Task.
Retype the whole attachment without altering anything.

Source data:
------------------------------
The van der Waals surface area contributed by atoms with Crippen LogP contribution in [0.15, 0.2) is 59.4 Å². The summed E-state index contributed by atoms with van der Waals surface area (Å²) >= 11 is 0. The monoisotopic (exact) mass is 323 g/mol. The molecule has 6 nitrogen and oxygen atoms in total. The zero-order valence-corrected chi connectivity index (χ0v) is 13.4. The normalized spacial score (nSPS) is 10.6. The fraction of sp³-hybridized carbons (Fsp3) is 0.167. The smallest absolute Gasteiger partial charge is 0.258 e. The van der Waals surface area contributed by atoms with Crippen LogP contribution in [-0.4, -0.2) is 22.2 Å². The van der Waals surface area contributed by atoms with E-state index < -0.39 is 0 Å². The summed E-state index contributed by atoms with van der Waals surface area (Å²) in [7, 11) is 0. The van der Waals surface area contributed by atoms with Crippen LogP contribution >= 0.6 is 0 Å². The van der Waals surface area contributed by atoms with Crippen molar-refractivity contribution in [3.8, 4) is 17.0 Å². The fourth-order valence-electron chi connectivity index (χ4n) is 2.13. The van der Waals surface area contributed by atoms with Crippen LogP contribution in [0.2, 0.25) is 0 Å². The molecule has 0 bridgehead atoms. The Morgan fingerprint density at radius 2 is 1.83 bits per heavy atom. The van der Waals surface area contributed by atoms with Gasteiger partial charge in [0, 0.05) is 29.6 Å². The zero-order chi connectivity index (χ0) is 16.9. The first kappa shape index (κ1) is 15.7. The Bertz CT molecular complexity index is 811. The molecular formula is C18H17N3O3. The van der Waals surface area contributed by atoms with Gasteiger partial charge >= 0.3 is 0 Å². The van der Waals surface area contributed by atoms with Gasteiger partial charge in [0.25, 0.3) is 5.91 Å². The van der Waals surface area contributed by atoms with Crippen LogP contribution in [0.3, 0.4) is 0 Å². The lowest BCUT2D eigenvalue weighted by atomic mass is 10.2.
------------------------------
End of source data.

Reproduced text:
The van der Waals surface area contributed by atoms with Crippen LogP contribution in [0.15, 0.2) is 59.4 Å². The summed E-state index contributed by atoms with van der Waals surface area (Å²) >= 11 is 0. The monoisotopic (exact) mass is 323 g/mol. The molecule has 6 nitrogen and oxygen atoms in total. The zero-order valence-corrected chi connectivity index (χ0v) is 13.4. The normalized spacial score (nSPS) is 10.6. The fraction of sp³-hybridized carbons (Fsp3) is 0.167. The smallest absolute Gasteiger partial charge is 0.258 e. The van der Waals surface area contributed by atoms with Crippen LogP contribution in [-0.4, -0.2) is 22.2 Å². The van der Waals surface area contributed by atoms with E-state index < -0.39 is 0 Å². The summed E-state index contributed by atoms with van der Waals surface area (Å²) in [7, 11) is 0. The van der Waals surface area contributed by atoms with Crippen LogP contribution >= 0.6 is 0 Å². The van der Waals surface area contributed by atoms with Crippen molar-refractivity contribution in [3.8, 4) is 17.0 Å². The fourth-order valence-electron chi connectivity index (χ4n) is 2.13. The van der Waals surface area contributed by atoms with Crippen LogP contribution in [0.2, 0.25) is 0 Å². The molecule has 0 bridgehead atoms. The Morgan fingerprint density at radius 2 is 1.83 bits per heavy atom. The van der Waals surface area contributed by atoms with Gasteiger partial charge in [0, 0.05) is 29.6 Å². The zero-order chi connectivity index (χ0) is 16.9. The first kappa shape index (κ1) is 15.7. The Bertz CT molecular complexity index is 811. The molecular formula is C18H17N3O3. The van der Waals surface area contributed by atoms with Gasteiger partial charge >= 0.3 is 0 Å². The van der Waals surface area contributed by atoms with Gasteiger partial charge in [0.25, 0.3) is 5.91 Å². The van der Waals surface area contributed by atoms with Crippen LogP contribution in [0.3, 0.4) is 0 Å². The lowest BCUT2D eigenvalue weighted by atomic mass is 10.2.